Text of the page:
A Glutton for Butter Mochi

Butter mochi -- my downfall.

Butter mochi — my downfall.

 

Last week, I gorged myself.

And I blame Chef Jeffrey Stout for it.

You see, after a recent trip to Hawaii, I happened to post a photo on Facebook of a unique sweet treat that I enjoyed there that was quite new to me: butter mochi.

Stout, former chef of Alexander’s Steakhouse in Cupertino who’s now building his own restaurant, Orchard City Kitchen in Campbell, did what any self-respecting chef would do when he spied the photo and sensed my longing — he emailed me a recipe for it.

Curses!

It was far easier to make than I thought it would be. When I tried a piece, I immediately ate a second, then had to restrain myself from reaching for a third.

Chef, what have you done!

The recipe comes from Stout’s neighbor, Taryn Esperas, who has been known to make this for neighborhood block parties, where it’s always one of the first things to be gobbled up.

It’s cake. But not. It’s custard. But not really. It’s sort of its own delightful hybrid.

Imagine digging into a very eggy, vanilla-rich custard — only it’s not spoonable, but so dense, bouncy and chewy that you can pick it up with your finger to enjoy, much like a brownie or bar cookie. There’s just something so comforting and satisfying about it.

Mochiko or sweet rice flour.

Mochiko or sweet rice flour.

Its unusual texture comes from the fact that it’s made with mochiko flour or sweet rice flour that’s easily available on the shelf at Japanese markets. It is cooked glutinous rice that’s ground so finely that it resembles cornstarch. That also makes butter mochi naturally gluten-free.

They sure don’t call it butter mochi for nothing. It is very buttery. The batter is made with a cube of butter that’s melted, plus 3 cups of milk (I used 2 percent) and five whole eggs.

I like it best the day it’s baked because it comes out of the oven with a crispy top and edges, which makes for a nice contrast from the smooth, soft, sticky interior. The butter mochi will keep for days in a covered container or you can even freeze some to enjoy another time.

There are many recipes for butter mochi online. Some call for coconut milk or evaporated milk, which would make for an even richer rendition. Others are sprinkled with coconut for more sweetness and texture. Some even call for a dash of rum or whiskey. There are even recipes for chocolate butter mochi and pumpkin butter mochi.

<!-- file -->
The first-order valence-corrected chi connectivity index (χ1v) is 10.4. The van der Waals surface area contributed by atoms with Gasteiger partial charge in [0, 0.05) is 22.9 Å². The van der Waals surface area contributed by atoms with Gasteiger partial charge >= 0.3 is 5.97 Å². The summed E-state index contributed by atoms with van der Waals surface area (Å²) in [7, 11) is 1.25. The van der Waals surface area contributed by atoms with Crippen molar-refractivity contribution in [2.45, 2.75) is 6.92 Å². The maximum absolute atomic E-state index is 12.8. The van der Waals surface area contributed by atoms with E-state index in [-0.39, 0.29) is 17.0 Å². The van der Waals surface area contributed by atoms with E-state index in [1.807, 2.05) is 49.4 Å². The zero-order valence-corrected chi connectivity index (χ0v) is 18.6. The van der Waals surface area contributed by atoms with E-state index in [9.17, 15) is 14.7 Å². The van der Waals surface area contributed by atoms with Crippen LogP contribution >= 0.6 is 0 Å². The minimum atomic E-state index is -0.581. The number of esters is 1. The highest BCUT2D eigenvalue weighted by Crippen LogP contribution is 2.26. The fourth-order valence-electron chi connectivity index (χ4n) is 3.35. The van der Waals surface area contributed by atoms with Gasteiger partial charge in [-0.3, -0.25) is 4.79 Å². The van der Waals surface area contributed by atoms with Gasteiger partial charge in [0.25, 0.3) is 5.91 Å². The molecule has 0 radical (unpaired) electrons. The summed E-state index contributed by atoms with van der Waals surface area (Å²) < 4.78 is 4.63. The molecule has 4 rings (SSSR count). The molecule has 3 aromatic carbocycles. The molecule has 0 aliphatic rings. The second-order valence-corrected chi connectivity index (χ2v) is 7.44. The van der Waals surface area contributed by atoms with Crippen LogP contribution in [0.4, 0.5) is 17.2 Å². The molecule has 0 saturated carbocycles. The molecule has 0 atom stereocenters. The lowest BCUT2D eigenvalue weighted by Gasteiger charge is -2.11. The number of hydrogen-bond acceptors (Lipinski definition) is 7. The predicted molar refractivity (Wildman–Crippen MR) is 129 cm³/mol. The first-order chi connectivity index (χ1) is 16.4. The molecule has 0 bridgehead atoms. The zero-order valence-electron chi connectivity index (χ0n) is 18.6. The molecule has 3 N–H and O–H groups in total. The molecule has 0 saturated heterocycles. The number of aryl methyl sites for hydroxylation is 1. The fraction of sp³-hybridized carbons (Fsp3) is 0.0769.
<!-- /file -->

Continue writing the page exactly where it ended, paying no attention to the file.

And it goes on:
Esperas and Stout, who is half Japanese and remembers pounding mochi by hand in Japan with his relatives, swear by this basic version.

It’s definitely a winner in my book.

And damned, if I don’t succumb to another piece.

Butter Mochi

(Makes 1 large pan or at least 24 pieces)

1 pound mochiko flour (1 box)

2 1/2 cups granulated sugar

1 teaspoon baking powder

1/2 cup butter, melted and slightly cooled

3 cups milk

5 eggs, beaten

1 teaspoon vanilla

Grease a 9-by-13-inch pan. Preheat oven to 350 degrees

In a large bowl, combine mochiko, sugar and baking powder.

In a medium bowl, combine butter, milk, eggs and vanilla.

Mix wet ingredients into the bowl of dry ingredients, stirring until well combined.

Pour into prepared pan. Bake for about 1 hour until golden brown.

Cool for at least 30 minutes before cutting into small squares with a sharp knife. Enjoy warm or at room temperature.

From Taryn Esperas

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Date: Wednesday, 21. May 2014 5:25
Trackback: Trackback-URL Category: Asian Recipes, Chefs, General, Recipes (Sweet)

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14 comments

  1. 1

    I never tried mochi let alone butter mochi before,…so I lust change that! This butter mochi looks very interesting & truly appetizing too!

    MMMMMMM,….😃😃

  2. 2

    New dish to me, and one I should get acquainted with. Butter Mochi looks so great! I’d definitely gorge myself. ;-)

  3. 3

    omgmusttry!

  4. 4

    Yes, growing up in Hawaii you see butter mochi has a popular pot luck option. Someone’s always bound to bring a plate of it! I agree, it’s best eaten fresh out of the oven. They never seem to last more than a day. In Hawaii, the best treats are always the ones that are basic and easy to make!

  5. 5

    Omg that looks so good. Wish I had some right now!

  6. 6

    Curses, indeed!

    (And here I thought we were friends.)

    Chef, Carolyn, what have you done??!

  7. 7

    That looks ever so good. A fantastic treat.

    Cheers,

    Rosa

  8. 8

    I always use Mochiko but I’ve never used it this way. What a great idea and I would definitely try your recipe. Thank you.

  9. 9

    Sometimes my mom makes a chocolate version too…either way it’s divine. Thanks for this post!

  10. 10

    I said “must try,” and indeed I did. Thanks for this tip, Carolyn.

    Easy to make once you get the secret ingredient. The texture of moshi is not for everyone but the flavor of buttery custard is terrific. I liken it to butter gummy bears! In a good way.

    You’re right — best while still warm, as the edges and top are crispy.

  11. 11

    Oh, and one more comment: I made a half recipe using an 8×8 pan. Worked perfectly and that way, I can make the other half another day and have it twice in the still-warm state!

  12. 12

    Moe: “Butter gummy bears” — I LOVE that description. No wonder I like butter mochi so much then. I am a fiend for gummi bears. I can polish off a bag of those like nobody’s business. ;)

  13. 13

    Just made a batch of this and realized that it was similar to bibingka, a Filipino dessert that has the same bouncy custard texture, but uses coconut and condensed milk instead. The butter mochi was very easy to make and I loved the buttery taste. Thanks for the recipe! :)

  14. 14

    Row: How interesting that it’s similar to a Filipino dessert, too. But then again, Hawaiian cuisine is such a blend of cultures, I can see the connection.

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